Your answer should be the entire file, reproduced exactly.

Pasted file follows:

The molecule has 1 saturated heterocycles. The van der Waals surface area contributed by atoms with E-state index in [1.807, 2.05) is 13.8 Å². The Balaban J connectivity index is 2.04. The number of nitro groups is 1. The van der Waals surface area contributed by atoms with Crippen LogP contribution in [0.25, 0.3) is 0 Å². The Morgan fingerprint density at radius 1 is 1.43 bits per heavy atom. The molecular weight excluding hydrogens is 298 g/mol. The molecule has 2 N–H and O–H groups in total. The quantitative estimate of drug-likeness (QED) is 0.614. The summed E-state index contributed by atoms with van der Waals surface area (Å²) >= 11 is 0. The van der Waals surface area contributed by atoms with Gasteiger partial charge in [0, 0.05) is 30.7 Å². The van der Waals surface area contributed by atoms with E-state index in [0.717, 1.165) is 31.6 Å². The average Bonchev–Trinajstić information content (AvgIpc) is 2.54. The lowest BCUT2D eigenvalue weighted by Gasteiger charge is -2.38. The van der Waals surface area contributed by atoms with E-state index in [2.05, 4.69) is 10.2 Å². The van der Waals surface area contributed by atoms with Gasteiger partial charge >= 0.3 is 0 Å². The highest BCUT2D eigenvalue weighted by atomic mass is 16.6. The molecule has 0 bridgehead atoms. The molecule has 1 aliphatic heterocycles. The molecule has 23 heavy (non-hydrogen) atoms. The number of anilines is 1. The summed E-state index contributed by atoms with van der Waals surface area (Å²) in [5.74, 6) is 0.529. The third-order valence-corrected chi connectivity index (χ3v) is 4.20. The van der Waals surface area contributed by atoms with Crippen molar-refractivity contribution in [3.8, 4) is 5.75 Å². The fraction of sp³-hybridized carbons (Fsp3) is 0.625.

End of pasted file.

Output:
The molecule has 1 saturated heterocycles. The van der Waals surface area contributed by atoms with E-state index in [1.807, 2.05) is 13.8 Å². The Balaban J connectivity index is 2.04. The number of nitro groups is 1. The van der Waals surface area contributed by atoms with Crippen LogP contribution in [0.25, 0.3) is 0 Å². The Morgan fingerprint density at radius 1 is 1.43 bits per heavy atom. The molecular weight excluding hydrogens is 298 g/mol. The molecule has 2 N–H and O–H groups in total. The quantitative estimate of drug-likeness (QED) is 0.614. The summed E-state index contributed by atoms with van der Waals surface area (Å²) >= 11 is 0. The van der Waals surface area contributed by atoms with Gasteiger partial charge in [0, 0.05) is 30.7 Å². The van der Waals surface area contributed by atoms with E-state index in [0.717, 1.165) is 31.6 Å². The average Bonchev–Trinajstić information content (AvgIpc) is 2.54. The lowest BCUT2D eigenvalue weighted by Gasteiger charge is -2.38. The van der Waals surface area contributed by atoms with E-state index in [2.05, 4.69) is 10.2 Å². The van der Waals surface area contributed by atoms with Gasteiger partial charge >= 0.3 is 0 Å². The highest BCUT2D eigenvalue weighted by atomic mass is 16.6. The molecule has 0 bridgehead atoms. The molecule has 1 aliphatic heterocycles. The molecule has 23 heavy (non-hydrogen) atoms. The number of anilines is 1. The summed E-state index contributed by atoms with van der Waals surface area (Å²) in [5.74, 6) is 0.529. The third-order valence-corrected chi connectivity index (χ3v) is 4.20. The van der Waals surface area contributed by atoms with Crippen molar-refractivity contribution in [3.8, 4) is 5.75 Å². The fraction of sp³-hybridized carbons (Fsp3) is 0.625.